Going by the definition of some people, a "go to" scent might sound like something they like to wear when they don't feel like wearing anything. My definition of a go-to scent is what pops up first in mind when I am thinking what to wear. When I am looking for something elegant to wear and haven't "scheduled" a scent to do justice to my ever-expanding wardrobe, then Zino is the one that pops up in my mind most of the times. Ditto for something casual. Ditto for something formal. Ditto for something for the office. Ditto for cold weather. Ditto for warm weather. I had a hard time choosing one from Zino, Aramis JHL, and Domenico Caraceni 1913. All due respect to both JHL and 1913 they don't fit into every category the way Zino does for me.
From the notes listed, it would seem just like any other 80's scent. It is not. There are a tonne of very good 80's scents that have a herbal/citrusy opening courtesy of bergamot, clary sage and lavender. But Zino tones down the herbal character (albiet just a tad bit) and gives even the opening somewhat of a woody character. I detect both rose and jasmine in abundance in the middle, but it is not overwhelmingly floral (perhaps due to the presence of geranium). There is some earthiness in the middle as well (perhaps patchouli peeks in?). The middle lasts a good 3-4 hours for me. Even the base is not just a regular earthy/woody concoction, and tonka and vanilla help to keep the typically 80's excesively woody or earthy character in check. It is hard to fit Zino into herbal, woody or floral caracters, but it could easily qualify as one and all. In short, it is so well balanced that it is none of these, but yet all of these.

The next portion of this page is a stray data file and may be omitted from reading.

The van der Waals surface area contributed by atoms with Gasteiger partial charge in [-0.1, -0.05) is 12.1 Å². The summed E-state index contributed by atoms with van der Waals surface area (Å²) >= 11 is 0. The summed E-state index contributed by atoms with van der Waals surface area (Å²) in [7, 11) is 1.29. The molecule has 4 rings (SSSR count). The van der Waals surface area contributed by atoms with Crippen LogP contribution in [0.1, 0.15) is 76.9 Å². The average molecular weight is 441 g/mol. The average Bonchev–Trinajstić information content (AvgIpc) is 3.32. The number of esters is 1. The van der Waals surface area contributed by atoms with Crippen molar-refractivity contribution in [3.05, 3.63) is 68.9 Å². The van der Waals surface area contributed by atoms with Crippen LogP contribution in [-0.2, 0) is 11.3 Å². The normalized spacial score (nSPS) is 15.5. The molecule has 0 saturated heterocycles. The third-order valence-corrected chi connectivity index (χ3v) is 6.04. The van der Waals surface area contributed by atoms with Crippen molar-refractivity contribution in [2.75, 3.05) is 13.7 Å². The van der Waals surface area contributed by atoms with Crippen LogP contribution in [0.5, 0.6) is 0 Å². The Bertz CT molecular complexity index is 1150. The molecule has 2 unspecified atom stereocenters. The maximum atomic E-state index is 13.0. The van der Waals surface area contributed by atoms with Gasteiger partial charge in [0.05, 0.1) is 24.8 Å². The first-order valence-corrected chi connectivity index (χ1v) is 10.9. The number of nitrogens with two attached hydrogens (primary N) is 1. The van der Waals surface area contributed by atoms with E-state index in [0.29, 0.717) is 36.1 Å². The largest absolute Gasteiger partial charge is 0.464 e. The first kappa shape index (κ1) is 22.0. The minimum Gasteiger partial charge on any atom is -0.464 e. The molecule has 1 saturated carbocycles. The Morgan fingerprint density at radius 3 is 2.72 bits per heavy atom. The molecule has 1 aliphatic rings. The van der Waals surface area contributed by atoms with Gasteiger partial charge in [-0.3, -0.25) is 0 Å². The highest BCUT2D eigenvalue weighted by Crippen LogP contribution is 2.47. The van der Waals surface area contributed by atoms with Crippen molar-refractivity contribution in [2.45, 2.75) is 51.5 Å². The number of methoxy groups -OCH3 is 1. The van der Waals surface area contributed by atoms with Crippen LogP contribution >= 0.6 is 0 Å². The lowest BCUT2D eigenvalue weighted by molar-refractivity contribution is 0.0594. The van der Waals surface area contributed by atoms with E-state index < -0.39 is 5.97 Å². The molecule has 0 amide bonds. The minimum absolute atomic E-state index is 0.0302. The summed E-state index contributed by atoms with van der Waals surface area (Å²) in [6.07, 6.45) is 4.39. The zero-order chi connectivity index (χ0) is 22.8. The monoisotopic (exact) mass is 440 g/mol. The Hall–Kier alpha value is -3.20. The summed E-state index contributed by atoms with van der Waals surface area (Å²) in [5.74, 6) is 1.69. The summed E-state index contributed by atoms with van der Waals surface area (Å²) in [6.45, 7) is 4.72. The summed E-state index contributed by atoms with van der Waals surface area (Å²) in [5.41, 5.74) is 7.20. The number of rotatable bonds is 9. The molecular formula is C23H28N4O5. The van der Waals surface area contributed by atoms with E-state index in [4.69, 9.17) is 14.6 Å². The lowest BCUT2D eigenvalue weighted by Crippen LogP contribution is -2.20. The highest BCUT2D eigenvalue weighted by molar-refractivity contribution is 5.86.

Mudassir - Loved it, and thanks! We seem to both agree on the definition of the "go to" fragrance. I'm curious as to which reformulations, if any, Zino has undergone over the years. There doesn't appear to be consensus on this one - and I'm hoping Davidoff leaves it alone, because it does indeed stand out from the other 80's scents and is so well-balanced as you said.
On an unrelated note, I've just discovered lately that all of my absolute favorite scents were made in the mid-late 80's. I wonder if there's some latent psychology at work there.